Just build something.

I won’t say I’ve been spending less time on the computer than I have in the past–I still work on one, you know, but I’ve been spending less time on blogs than in the past and my social media use has fallen to checking in on Facebook every day or so to see if someone has reached out to me for something.

But I’m trying to refocus on meatspace more than I have in the last months of last year. And I have a garage full of materials for projects that I should really jump on soon, perhaps even before it warms up. We’re at the mess part of the cycle in the garage, where I clean it up, maybe do a project at the workbench there, but other things come up so we tend to dump things on the workbench, on the side bench, or on the floor in front of the shelves or on random shelves to be sorted later. Then, I get into my head to clean up the garage so I can work in the garage on the various projects accruing there (“How’s that lamp repainting coming?” you’re too polite to ask). I spend a day or so cleaning and organizing and sorting, do a project, and then the cycle continues.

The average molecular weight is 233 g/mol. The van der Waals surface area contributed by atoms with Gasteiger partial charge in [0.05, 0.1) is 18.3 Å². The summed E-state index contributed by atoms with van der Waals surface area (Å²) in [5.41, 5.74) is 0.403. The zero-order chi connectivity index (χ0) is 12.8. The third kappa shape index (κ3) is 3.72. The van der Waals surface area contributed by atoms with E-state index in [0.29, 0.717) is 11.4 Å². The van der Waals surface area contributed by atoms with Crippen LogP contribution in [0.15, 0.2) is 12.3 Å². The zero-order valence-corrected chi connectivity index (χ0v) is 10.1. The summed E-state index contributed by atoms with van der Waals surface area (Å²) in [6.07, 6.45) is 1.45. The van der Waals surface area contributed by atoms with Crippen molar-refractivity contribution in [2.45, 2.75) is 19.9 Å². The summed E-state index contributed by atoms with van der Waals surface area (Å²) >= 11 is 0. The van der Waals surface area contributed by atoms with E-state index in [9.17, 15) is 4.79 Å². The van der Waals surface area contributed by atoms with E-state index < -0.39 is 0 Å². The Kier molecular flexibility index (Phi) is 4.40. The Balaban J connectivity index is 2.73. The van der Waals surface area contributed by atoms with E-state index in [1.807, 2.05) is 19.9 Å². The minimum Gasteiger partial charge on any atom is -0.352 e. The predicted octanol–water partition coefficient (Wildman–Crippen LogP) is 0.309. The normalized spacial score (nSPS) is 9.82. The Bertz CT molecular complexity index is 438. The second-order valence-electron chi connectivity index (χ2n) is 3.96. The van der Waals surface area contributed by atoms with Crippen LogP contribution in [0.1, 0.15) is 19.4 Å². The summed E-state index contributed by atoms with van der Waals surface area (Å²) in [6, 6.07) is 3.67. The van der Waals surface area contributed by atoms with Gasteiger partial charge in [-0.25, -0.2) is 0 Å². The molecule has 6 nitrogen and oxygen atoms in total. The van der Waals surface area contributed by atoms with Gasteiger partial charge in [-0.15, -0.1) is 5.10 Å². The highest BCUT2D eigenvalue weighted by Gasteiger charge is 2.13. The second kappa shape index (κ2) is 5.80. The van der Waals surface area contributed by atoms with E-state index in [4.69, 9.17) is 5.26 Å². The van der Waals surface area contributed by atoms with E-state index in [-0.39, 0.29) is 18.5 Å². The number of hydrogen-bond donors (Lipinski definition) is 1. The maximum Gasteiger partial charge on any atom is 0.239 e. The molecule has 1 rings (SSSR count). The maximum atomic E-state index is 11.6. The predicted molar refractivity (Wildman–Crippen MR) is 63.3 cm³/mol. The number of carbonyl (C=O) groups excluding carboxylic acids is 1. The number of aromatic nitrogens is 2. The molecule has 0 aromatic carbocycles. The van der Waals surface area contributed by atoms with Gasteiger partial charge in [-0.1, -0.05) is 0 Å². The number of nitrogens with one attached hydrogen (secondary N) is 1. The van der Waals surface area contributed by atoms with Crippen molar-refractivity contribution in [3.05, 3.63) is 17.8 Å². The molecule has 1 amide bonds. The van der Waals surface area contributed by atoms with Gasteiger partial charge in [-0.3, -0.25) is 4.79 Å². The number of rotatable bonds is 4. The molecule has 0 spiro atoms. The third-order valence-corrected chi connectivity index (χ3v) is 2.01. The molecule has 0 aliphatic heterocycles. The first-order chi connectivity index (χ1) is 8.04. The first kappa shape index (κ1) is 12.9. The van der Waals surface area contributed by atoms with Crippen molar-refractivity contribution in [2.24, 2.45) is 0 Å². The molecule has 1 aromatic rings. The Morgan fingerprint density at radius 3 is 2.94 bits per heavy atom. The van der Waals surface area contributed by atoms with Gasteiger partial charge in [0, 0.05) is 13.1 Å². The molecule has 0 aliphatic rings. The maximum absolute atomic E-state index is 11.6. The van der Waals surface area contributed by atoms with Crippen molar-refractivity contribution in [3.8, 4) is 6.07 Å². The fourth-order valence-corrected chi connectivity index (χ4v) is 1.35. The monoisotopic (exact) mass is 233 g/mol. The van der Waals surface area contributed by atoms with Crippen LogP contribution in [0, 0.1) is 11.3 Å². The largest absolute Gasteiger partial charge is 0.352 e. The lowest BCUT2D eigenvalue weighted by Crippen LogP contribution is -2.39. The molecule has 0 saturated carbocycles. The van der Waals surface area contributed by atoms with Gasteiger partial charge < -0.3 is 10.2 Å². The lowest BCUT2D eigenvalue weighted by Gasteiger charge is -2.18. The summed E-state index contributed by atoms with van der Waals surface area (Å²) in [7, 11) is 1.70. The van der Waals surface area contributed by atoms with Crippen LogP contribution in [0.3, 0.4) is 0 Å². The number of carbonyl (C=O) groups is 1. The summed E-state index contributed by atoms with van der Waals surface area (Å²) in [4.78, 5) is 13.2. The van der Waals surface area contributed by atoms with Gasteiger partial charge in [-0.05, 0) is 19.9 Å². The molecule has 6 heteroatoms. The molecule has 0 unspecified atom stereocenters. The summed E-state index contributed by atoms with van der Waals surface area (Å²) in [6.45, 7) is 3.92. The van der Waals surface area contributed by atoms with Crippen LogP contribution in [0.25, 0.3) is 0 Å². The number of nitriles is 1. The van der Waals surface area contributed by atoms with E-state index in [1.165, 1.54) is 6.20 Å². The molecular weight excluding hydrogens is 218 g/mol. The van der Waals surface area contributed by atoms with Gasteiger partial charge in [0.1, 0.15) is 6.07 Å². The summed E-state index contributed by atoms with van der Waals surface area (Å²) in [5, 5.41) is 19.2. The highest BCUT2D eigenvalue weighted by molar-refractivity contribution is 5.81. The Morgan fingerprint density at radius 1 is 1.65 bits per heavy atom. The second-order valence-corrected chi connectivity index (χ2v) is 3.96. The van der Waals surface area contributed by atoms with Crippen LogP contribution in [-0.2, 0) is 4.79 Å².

I am only going to be able to use the “my boys can’t put anything away” excuse for a little while yet, but it’s true that they do tend to just scatter their outdoor effects like Rip Taylor (PBUH) and confetti. But I am not much better.

So enough typing for now. I have real things to do.

Brian J.’s Bold Interpretation of British Tabloid Home Pages Proves Laughably Wrong

My interpretation of headlines in May 2020–Jolly Old England Is Getting Back To Normal: